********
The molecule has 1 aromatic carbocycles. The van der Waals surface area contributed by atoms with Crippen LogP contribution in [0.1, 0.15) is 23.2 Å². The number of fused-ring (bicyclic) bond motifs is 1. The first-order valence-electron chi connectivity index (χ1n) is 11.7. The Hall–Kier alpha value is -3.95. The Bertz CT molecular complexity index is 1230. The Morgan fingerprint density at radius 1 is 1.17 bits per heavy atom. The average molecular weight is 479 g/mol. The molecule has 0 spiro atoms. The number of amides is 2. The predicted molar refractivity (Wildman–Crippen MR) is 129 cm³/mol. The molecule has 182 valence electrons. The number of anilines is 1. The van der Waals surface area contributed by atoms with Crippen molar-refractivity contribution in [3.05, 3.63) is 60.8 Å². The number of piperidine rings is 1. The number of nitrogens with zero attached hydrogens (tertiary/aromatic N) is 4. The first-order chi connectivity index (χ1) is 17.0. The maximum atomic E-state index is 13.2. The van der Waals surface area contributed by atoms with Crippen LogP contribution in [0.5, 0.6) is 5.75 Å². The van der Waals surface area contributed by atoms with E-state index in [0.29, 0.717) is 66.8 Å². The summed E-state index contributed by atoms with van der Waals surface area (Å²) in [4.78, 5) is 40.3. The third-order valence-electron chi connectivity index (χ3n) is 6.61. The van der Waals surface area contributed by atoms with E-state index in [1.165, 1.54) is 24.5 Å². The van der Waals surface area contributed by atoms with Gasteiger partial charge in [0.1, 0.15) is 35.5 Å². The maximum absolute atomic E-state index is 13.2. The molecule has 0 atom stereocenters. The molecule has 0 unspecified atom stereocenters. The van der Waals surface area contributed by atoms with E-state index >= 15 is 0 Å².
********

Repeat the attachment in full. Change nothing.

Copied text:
The molecule has 1 aromatic carbocycles. The van der Waals surface area contributed by atoms with Crippen LogP contribution in [0.1, 0.15) is 23.2 Å². The number of fused-ring (bicyclic) bond motifs is 1. The first-order valence-electron chi connectivity index (χ1n) is 11.7. The Hall–Kier alpha value is -3.95. The Bertz CT molecular complexity index is 1230. The Morgan fingerprint density at radius 1 is 1.17 bits per heavy atom. The average molecular weight is 479 g/mol. The molecule has 0 spiro atoms. The number of amides is 2. The predicted molar refractivity (Wildman–Crippen MR) is 129 cm³/mol. The molecule has 182 valence electrons. The number of anilines is 1. The van der Waals surface area contributed by atoms with Crippen molar-refractivity contribution in [3.05, 3.63) is 60.8 Å². The number of piperidine rings is 1. The number of nitrogens with zero attached hydrogens (tertiary/aromatic N) is 4. The first-order chi connectivity index (χ1) is 17.0. The maximum atomic E-state index is 13.2. The van der Waals surface area contributed by atoms with Crippen LogP contribution in [0.5, 0.6) is 5.75 Å². The van der Waals surface area contributed by atoms with E-state index in [0.29, 0.717) is 66.8 Å². The summed E-state index contributed by atoms with van der Waals surface area (Å²) in [4.78, 5) is 40.3. The third-order valence-electron chi connectivity index (χ3n) is 6.61. The van der Waals surface area contributed by atoms with E-state index in [1.165, 1.54) is 24.5 Å². The van der Waals surface area contributed by atoms with Gasteiger partial charge in [0.1, 0.15) is 35.5 Å². The maximum absolute atomic E-state index is 13.2. The molecule has 0 atom stereocenters. The molecule has 0 unspecified atom stereocenters. The van der Waals surface area contributed by atoms with E-state index >= 15 is 0 Å².